by: Chidi Chikezie from: Abia State, Nigeria
November 09, 2013 5:06 AM
Threat, is not a rational dimension to resolve disagreement, over Iran's nuclear development. Let Isreal, Iran,and the U.N, dialogue to jettison, the tension. We need peace in the world not more wars.


by: Schopenhauer from: USA
November 09, 2013 3:21 AM
Poor Bebe. For once, even a vigorous wag of the Isreali Government's tail did not provoke a lockstep response by the dog. Instead, the latter stood on the high moral ground and did not budge. So the pugnacious little bully responded with an oral tantrum, presumptively seizing what he thought was the high moral ground and, instead, exposing himself and his government as hypocrites who arrogantly assume that they are the only sovereign country in the region that merits the world's trust to own a vast arsenal of WMD and that they, by some stroke of an eternal pen, have been appointed to determine whether any other should be permitted access to them. In reality, as the ultra-orthodox extreme right wing continues its quest to obtain majority status through its extraordinarily high fertility compared to non-sectarian moderates in Israel, the international community should be focusing its concern on how to eliminate Israel's WMD arsenal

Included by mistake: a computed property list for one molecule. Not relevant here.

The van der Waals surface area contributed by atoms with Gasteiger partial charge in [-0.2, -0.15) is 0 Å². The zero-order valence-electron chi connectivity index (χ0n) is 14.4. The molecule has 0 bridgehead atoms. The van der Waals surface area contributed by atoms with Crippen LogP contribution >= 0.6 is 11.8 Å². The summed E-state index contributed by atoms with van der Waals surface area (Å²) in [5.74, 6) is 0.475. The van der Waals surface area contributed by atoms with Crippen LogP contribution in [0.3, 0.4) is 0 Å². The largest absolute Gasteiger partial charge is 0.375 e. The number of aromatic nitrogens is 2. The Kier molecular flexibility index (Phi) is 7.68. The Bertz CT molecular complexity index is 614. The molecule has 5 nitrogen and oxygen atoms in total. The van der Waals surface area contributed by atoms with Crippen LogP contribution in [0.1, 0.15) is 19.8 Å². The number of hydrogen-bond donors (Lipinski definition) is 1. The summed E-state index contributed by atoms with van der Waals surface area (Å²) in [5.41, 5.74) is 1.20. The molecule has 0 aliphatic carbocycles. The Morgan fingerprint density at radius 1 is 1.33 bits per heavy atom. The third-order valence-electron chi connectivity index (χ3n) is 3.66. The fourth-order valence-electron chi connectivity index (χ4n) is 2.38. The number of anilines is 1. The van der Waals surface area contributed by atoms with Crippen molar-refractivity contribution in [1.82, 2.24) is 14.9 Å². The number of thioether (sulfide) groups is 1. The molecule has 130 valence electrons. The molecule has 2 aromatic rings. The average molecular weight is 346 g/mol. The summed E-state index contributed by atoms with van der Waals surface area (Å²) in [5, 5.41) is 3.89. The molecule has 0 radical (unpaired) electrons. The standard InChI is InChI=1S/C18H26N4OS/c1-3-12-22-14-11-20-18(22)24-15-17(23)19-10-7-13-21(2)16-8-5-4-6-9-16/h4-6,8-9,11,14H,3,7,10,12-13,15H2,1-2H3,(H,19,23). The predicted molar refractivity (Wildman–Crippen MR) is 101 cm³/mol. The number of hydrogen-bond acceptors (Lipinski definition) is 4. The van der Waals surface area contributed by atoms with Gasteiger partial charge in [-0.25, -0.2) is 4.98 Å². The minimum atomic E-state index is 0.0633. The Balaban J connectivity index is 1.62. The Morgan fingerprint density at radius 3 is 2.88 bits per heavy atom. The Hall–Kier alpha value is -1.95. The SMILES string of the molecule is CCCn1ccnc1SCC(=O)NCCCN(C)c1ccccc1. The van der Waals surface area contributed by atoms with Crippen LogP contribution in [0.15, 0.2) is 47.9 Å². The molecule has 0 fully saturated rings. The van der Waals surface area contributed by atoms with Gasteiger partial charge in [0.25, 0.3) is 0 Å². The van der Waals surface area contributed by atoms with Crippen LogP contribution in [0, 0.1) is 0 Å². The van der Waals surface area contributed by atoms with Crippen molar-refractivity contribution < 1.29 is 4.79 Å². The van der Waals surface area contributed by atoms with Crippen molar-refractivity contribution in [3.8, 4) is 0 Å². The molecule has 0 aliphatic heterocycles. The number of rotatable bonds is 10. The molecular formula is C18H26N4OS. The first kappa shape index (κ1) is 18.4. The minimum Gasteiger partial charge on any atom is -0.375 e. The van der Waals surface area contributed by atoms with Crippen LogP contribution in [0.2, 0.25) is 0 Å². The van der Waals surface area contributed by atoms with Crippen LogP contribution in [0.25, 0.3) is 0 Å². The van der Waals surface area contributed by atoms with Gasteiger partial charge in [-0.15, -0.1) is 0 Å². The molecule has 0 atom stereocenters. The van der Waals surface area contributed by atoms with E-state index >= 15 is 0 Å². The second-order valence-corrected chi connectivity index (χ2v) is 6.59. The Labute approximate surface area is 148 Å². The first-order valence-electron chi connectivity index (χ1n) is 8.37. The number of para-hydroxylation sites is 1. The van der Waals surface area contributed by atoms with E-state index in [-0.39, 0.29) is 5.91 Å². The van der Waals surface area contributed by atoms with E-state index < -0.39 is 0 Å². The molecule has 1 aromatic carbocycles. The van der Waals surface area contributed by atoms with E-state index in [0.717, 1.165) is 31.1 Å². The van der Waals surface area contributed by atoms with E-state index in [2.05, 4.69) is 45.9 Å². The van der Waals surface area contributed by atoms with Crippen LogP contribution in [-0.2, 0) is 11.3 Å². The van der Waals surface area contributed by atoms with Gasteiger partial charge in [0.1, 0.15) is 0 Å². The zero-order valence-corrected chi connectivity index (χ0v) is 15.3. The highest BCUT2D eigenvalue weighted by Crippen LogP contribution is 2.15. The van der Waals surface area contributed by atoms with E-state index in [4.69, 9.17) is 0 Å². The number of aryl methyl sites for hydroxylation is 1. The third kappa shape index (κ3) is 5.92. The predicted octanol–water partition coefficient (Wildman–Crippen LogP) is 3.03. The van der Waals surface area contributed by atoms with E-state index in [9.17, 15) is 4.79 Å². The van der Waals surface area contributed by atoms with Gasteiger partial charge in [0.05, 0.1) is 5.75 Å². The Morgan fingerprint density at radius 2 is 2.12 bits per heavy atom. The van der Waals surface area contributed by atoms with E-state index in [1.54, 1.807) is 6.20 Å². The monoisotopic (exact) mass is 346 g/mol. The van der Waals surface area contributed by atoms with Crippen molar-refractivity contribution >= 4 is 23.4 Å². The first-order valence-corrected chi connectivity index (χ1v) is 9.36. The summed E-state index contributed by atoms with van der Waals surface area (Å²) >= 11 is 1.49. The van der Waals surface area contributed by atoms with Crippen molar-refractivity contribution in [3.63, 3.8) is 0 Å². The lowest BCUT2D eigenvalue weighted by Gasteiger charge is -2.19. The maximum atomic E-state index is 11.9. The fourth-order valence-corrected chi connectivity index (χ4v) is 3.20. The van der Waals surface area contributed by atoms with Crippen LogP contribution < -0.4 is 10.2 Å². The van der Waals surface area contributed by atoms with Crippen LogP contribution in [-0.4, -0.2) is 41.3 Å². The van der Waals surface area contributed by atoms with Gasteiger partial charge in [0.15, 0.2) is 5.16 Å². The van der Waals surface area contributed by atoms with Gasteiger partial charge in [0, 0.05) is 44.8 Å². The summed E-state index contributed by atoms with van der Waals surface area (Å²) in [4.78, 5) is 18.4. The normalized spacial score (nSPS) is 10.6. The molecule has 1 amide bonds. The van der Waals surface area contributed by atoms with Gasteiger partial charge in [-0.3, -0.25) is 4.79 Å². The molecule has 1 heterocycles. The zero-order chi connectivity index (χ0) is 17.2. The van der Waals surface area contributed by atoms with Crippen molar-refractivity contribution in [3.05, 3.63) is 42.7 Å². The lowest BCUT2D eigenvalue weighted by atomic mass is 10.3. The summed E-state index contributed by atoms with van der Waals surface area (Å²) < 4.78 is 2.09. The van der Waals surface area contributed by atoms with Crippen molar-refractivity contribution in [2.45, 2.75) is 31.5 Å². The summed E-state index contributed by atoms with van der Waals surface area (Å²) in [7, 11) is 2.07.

Before those mad and irrational ultra-orthodox right wingers take over control of the government through majority rule. That prospect is much more frightening than Iran achieving nuclear capacity and establishing a tactical counter-balance in the region. Bebe and his ilk cannot countenance an equal playing field that would impose limits on their arrogant presumption that they and only they are to be trusted with access to such weapons.


by: jonathon from: boston
November 08, 2013 8:41 PM
Obama I a train wreck. Israel should do what they need to and Congress will be there to do the right thing. I don't see how Obama could be causing any more problem internationally breaking trust and relationships if he focused all his attention on doing it.
Seriously, the one nation we should be supporting above all others and he is ignoring them and meanwhile letting a country that would just assume see us dead off the hook.
Do what you need to Israel. You should have done it a long time ago. The only thing you ever did wrong was trust Obama. Obama isn't America though and he'll be back in Chicago soon enough.


by: Patriot1776 from: Northeast
November 08, 2013 7:56 PM
Once again we see how each country has its own interests which may or may not coincide with its allies. Do we let France or the UK dictate to us what our interests should be? Israel has been a long time ally of the US but we do not always agree or should we. Our policies need to be our own.


by: Vahid from: Seattle
November 08, 2013 7:00 PM